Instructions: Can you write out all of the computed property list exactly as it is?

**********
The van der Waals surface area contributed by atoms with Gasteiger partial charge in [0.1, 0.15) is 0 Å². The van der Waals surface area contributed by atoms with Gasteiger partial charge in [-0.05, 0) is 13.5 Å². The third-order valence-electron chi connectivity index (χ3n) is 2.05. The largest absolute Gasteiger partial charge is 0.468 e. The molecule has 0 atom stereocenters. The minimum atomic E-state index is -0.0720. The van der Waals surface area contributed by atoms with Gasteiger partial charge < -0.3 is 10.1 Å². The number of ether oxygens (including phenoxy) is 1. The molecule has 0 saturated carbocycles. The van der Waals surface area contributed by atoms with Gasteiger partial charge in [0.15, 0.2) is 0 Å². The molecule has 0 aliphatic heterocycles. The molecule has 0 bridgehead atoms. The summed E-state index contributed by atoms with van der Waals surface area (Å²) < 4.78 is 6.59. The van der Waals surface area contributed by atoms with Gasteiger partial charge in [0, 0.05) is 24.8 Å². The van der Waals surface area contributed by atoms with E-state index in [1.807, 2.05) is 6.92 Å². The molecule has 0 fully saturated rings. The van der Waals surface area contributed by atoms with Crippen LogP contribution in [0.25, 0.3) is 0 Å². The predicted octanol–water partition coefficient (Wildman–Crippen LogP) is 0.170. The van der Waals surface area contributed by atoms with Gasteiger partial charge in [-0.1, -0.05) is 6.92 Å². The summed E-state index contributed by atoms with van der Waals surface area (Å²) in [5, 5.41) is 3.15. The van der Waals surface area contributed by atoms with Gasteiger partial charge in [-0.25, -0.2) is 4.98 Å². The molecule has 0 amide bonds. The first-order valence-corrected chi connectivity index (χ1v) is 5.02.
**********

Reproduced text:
The van der Waals surface area contributed by atoms with Gasteiger partial charge in [0.1, 0.15) is 0 Å². The van der Waals surface area contributed by atoms with Gasteiger partial charge in [-0.05, 0) is 13.5 Å². The third-order valence-electron chi connectivity index (χ3n) is 2.05. The largest absolute Gasteiger partial charge is 0.468 e. The molecule has 0 atom stereocenters. The minimum atomic E-state index is -0.0720. The van der Waals surface area contributed by atoms with Gasteiger partial charge < -0.3 is 10.1 Å². The number of ether oxygens (including phenoxy) is 1. The molecule has 0 saturated carbocycles. The van der Waals surface area contributed by atoms with Gasteiger partial charge in [0.15, 0.2) is 0 Å². The molecule has 0 aliphatic heterocycles. The molecule has 0 bridgehead atoms. The summed E-state index contributed by atoms with van der Waals surface area (Å²) < 4.78 is 6.59. The van der Waals surface area contributed by atoms with Gasteiger partial charge in [0, 0.05) is 24.8 Å². The van der Waals surface area contributed by atoms with E-state index in [1.807, 2.05) is 6.92 Å². The molecule has 0 fully saturated rings. The van der Waals surface area contributed by atoms with Crippen LogP contribution in [0.25, 0.3) is 0 Å². The predicted octanol–water partition coefficient (Wildman–Crippen LogP) is 0.170. The van der Waals surface area contributed by atoms with Gasteiger partial charge in [-0.1, -0.05) is 6.92 Å². The summed E-state index contributed by atoms with van der Waals surface area (Å²) in [5, 5.41) is 3.15. The van der Waals surface area contributed by atoms with Gasteiger partial charge in [-0.25, -0.2) is 4.98 Å². The molecule has 0 amide bonds. The first-order valence-corrected chi connectivity index (χ1v) is 5.02.